Art in Amman: six of the city's don't-miss galleries
A flourishing art scene might not be the first thing that comes to mind when you think of Amman, Jordan's capital that stretches out over seven hills and beyond, but recently a flurry of traditional and contemporary galleries have sprung up across the metropolis, attracting a wonderful and perhaps surprising array of local and international artists.
Art lovers in Amman can get their fix by tracking down works by emerging local and regional artists, classic Arabic art, visual and auditory installations, workshop studios and exhibitions dedicated to prints and paper. The collective body of work on display throughout Amman deals with everything from tough political issues in the Middle East (such as the status of land in the Palestinian Territories), everyday routine matters (the pressure of social media and keeping up with the neighbours) and universal themes (nostalgia and displacement of indigenous people), revealing a fresh way to get under the skin of Amman and learn about the rich backgrounds of the people who live and create their work here.
Darat Al Funun
The highlights of the Amman art scene would not be complete without Darat Al Funun, one of the city’s oldest galleries, spread over six historical buildings on a hill overlooking downtown. Located in hip Jebel Lweibdeh, Darat Al Funun is an important establishment that has supported artists from the Arab world since 1988. Merging visual arts with new media, performances and film, the gallery is at the forefront of cultural life in Amman and regularly hosts events and concerts, an in-house residency for rising stars of the local and international scene, as well as The Lab, an experimental space for innovative projects and workshops. Recent participants at The Lab learned how to reuse industrial scrap alongside local architect Mais Al Azab.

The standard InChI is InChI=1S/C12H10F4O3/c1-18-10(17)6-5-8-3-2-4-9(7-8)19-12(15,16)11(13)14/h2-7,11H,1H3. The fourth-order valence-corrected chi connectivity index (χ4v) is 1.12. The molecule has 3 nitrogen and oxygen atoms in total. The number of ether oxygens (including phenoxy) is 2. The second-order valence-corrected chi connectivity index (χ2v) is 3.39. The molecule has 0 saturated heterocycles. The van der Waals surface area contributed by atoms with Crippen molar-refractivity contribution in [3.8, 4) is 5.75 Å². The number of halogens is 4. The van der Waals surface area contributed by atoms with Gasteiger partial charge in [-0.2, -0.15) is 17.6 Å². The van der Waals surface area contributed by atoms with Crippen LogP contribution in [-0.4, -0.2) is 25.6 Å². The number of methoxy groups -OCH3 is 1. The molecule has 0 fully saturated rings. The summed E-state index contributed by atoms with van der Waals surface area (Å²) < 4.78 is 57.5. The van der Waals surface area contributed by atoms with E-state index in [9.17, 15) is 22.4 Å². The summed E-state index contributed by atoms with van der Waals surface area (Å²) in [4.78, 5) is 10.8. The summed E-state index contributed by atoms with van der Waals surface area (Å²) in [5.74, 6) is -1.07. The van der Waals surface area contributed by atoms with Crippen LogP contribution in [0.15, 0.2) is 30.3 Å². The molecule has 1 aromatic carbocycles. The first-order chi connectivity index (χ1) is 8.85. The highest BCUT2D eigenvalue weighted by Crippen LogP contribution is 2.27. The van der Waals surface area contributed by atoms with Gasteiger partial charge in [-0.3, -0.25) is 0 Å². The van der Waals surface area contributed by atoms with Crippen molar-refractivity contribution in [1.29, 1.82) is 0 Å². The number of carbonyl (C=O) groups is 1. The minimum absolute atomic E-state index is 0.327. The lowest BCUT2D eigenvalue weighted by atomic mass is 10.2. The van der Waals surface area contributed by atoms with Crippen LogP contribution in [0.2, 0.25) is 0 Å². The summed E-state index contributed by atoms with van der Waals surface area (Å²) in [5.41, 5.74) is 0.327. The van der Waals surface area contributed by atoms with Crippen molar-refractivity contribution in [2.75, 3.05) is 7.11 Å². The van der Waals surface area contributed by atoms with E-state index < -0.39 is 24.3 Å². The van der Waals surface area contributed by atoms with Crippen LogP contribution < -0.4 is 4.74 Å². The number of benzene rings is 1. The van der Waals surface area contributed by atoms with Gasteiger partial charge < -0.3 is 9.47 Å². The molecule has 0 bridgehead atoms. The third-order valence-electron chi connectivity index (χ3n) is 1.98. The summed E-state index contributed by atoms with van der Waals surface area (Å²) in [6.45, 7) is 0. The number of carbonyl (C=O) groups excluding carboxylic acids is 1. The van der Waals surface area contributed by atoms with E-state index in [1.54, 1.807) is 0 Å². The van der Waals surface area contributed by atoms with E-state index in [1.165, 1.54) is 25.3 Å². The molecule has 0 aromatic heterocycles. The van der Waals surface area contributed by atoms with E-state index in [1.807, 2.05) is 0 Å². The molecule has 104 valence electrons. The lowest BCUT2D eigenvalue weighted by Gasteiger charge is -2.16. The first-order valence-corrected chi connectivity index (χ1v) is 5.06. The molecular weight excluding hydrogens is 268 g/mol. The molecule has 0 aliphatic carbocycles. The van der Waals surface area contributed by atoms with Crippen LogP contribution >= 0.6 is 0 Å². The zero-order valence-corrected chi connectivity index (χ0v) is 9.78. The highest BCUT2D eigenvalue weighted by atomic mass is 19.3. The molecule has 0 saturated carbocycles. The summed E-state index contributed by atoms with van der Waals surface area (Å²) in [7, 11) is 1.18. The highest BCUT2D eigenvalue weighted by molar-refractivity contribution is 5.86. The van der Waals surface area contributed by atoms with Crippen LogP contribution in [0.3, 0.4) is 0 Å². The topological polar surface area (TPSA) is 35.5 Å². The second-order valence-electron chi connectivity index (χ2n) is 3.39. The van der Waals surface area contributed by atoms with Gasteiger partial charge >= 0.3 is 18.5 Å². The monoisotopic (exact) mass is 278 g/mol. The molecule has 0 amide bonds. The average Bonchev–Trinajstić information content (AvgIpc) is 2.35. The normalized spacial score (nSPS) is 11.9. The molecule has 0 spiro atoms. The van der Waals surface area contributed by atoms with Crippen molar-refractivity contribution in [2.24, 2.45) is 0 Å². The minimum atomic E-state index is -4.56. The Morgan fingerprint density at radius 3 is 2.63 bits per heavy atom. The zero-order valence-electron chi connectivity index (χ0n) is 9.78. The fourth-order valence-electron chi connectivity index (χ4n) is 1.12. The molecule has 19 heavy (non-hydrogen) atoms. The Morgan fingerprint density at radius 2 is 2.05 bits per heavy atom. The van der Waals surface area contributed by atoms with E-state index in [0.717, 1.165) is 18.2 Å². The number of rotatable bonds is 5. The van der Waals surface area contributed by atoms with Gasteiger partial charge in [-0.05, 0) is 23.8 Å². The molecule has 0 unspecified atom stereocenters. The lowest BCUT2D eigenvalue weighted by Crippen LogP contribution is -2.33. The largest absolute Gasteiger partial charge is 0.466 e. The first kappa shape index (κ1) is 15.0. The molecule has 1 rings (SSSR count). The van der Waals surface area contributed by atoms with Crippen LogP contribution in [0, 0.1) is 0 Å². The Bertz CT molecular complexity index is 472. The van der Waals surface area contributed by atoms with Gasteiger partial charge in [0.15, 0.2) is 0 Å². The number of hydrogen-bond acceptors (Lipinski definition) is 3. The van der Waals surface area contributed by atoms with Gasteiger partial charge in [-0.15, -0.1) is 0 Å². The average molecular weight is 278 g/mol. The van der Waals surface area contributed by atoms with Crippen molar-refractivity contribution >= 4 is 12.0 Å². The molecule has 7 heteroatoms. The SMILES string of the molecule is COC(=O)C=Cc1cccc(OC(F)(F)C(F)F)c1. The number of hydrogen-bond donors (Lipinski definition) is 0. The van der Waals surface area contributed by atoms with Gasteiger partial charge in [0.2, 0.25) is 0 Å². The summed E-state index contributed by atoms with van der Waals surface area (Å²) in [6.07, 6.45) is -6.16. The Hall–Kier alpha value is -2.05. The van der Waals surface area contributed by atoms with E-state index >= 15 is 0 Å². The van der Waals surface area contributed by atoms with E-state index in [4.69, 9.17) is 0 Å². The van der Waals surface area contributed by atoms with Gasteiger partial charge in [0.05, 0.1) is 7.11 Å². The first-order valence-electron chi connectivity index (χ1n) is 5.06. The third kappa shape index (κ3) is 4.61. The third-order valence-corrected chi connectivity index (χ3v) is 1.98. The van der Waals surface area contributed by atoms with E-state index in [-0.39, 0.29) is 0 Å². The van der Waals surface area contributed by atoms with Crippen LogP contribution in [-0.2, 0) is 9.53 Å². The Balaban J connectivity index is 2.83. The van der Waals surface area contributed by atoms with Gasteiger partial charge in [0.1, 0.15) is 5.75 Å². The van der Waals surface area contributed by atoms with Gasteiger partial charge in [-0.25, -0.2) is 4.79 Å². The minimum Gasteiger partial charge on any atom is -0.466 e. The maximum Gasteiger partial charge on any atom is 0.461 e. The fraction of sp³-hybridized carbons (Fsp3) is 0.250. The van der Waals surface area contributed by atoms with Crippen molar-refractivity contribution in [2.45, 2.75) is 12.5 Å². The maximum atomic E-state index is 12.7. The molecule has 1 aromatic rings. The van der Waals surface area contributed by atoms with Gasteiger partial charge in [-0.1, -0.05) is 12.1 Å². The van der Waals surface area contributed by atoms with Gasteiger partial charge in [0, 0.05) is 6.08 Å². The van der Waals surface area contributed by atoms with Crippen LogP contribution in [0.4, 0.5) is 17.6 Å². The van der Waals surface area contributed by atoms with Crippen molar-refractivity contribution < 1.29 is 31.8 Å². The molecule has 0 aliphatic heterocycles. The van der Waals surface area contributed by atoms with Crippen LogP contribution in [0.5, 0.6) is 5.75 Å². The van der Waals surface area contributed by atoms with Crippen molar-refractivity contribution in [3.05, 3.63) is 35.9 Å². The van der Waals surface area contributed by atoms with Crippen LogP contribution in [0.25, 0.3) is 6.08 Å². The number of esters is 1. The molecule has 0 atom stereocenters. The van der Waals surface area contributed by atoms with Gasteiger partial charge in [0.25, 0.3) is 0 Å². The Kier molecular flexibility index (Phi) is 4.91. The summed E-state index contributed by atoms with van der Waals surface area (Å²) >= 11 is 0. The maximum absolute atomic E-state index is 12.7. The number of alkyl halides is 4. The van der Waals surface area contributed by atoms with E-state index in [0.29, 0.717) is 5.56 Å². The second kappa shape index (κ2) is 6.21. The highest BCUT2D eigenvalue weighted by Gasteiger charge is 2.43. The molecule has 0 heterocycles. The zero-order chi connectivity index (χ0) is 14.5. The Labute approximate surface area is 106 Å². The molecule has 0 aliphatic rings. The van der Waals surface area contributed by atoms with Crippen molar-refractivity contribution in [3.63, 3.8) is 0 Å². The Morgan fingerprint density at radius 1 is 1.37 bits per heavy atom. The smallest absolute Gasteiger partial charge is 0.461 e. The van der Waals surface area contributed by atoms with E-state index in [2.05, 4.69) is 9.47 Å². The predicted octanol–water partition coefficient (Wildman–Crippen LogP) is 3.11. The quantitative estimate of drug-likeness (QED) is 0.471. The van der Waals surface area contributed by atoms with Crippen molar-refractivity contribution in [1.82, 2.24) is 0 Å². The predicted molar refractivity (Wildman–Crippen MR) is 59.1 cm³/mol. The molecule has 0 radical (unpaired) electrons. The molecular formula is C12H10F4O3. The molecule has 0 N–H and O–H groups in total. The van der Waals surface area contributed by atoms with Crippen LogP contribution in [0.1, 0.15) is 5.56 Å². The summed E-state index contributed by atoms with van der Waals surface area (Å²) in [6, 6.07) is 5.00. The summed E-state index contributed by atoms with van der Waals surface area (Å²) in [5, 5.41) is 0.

Start your exploration of Amman’s galleries at the hillside Dar Al-Anda. Meaning ‘home of the giving’ in Arabic, the gallery has one of the city’s most extensive private collections. Stepping through the high-arched doorway into the gallery grounds feels like entering a sanctuary to take temporary refuge from the bustle of the city outside. Emerging and high-profile artists from Japan, Norway and Spain are among some of the countries represented here, but the gallery’s collection also features works by iconic names in the modern Arab art world such as Dia Al-Azzawi, an Iraqi master artist who blends modern techniques with ancient traditions in his surrealistic works full of whimsy and abstract. And it’s not just the inside of the gallery that’s magnificent: the panoramic views of the city are an added bonus to visiting this Jebel Lweibdeh favourite.
Wadi Finan Art Gallery